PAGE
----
Bought off workers?

Ulhas Joglekar uvj at
Thu Jun 21 10:03:48 MDT 2001

From: jenyan1

> Thus, the following two statements are equivalent:
>   (i) Textiles have lost their privileged positions in global trade and
> those who depend on the production of these items are condemned to penury
> and 'backwardness'. (I'm using the conventional term, though Nestor
> correctly pointed out that 'arrested development' would be more accurate).

Take a look at China's share of global textile exports. Is China condemned
to penury and backwardness? Or Perhaps China is an exception to this rule,
since it is supposed to be proletarian dictatorship?

> > much about the global power relations. Namely, the problem is not
> geographical or one of proximity, but the fact that the hegemonic power in
> the global system retains for itself the monopoly over the production of
> the high tech products, including such military industries, which secure
> its position in the global pecking order.

If this is true, it only means that Third World revolution have limited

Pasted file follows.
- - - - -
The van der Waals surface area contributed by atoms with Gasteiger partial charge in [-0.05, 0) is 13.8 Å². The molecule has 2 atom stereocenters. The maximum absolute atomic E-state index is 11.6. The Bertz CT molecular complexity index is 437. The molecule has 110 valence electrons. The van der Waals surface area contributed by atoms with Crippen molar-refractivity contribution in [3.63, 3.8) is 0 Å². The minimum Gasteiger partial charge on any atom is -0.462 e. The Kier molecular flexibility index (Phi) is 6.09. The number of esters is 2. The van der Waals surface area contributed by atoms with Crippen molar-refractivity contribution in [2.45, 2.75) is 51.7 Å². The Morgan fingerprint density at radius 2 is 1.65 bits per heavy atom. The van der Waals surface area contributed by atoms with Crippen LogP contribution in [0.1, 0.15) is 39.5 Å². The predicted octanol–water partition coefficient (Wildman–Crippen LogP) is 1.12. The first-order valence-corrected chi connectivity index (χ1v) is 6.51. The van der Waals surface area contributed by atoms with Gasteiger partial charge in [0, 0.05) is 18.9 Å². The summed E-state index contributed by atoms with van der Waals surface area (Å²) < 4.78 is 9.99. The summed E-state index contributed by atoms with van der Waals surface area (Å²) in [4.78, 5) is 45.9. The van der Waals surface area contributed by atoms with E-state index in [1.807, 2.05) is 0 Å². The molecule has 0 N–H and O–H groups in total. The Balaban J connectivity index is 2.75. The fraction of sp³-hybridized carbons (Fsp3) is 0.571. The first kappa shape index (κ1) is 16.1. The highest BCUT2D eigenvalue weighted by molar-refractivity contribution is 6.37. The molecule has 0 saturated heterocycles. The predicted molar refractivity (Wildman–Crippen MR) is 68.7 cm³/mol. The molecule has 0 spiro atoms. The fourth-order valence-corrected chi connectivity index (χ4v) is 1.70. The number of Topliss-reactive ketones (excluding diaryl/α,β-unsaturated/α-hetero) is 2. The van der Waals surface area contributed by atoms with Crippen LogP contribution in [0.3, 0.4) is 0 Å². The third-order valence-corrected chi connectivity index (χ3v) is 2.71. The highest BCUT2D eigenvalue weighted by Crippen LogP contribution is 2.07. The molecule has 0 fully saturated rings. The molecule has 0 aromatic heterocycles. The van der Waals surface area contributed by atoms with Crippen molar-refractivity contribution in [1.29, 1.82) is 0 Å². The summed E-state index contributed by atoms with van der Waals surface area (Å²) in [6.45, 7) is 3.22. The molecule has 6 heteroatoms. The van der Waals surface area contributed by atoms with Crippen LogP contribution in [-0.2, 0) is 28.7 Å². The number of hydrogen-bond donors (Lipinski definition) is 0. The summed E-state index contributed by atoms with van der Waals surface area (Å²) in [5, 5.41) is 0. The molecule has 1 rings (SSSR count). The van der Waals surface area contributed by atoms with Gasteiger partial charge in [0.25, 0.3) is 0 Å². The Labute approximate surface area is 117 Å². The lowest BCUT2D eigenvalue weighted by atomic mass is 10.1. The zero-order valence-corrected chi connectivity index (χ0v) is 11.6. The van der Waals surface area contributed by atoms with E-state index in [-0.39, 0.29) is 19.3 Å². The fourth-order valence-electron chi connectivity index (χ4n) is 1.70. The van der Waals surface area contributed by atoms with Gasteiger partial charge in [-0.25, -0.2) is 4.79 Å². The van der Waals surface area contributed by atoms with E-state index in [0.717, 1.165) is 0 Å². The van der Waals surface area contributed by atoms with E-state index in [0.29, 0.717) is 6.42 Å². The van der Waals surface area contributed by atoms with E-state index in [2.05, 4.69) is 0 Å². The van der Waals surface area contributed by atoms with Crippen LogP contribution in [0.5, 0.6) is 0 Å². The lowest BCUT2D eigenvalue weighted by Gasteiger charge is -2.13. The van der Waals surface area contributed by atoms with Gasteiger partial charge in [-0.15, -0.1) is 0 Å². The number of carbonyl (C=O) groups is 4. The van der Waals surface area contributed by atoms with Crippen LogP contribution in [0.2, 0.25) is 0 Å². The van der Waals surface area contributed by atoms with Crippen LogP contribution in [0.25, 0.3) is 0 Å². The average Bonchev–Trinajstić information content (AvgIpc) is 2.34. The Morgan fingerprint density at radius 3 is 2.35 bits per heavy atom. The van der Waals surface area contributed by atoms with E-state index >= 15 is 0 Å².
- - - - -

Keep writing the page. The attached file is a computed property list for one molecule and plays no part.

value. Revolutions in Nepal and Bhutan are not likely to challenge
imperialist monopoly over high tech products.
One also must take into account the fact that the developing countries, at
least some of them, are on a 'technological ladder'. The economy is
constantly moving up the 'technological ladder'. Looking at things in a
static manner does not help.

> Why do you keep pointing out the obvious fact that there are few directly
> administered colonies? Nobody is claiming this, least of all me. What is
> true is that states like Indonesia and Saudi Arabia, though they retain
> titular independence, are substantially colonised.

What about China and Vietnam? Are they independent nations?

> Greg, Imperialism is an undeniable fact of life in the Third World today.
> In denying it you are either purposely dissembling or inadvertently
> showing your ignorance of the contemporary realities of the Third World.
> Since I can only imagine that you are writing in good faith, I'll assume
> the latter.

The main question is what is this so-called Third World? How do you
recognise a 'Third World' nation? Do you propose some criteria to enable you
to identify what is this thing called 'Third World'. Samir Amin has now
invented one more world called the 'Fourth World'. For him Africa
constitutes the so-called 'Fourth World'. (See Amin's book Capitalism in the
Age of Globalisation) Asia and Latin America are the 'Third World'. We will
soon have Fifth, Sixth and nth Worlds at this rate.


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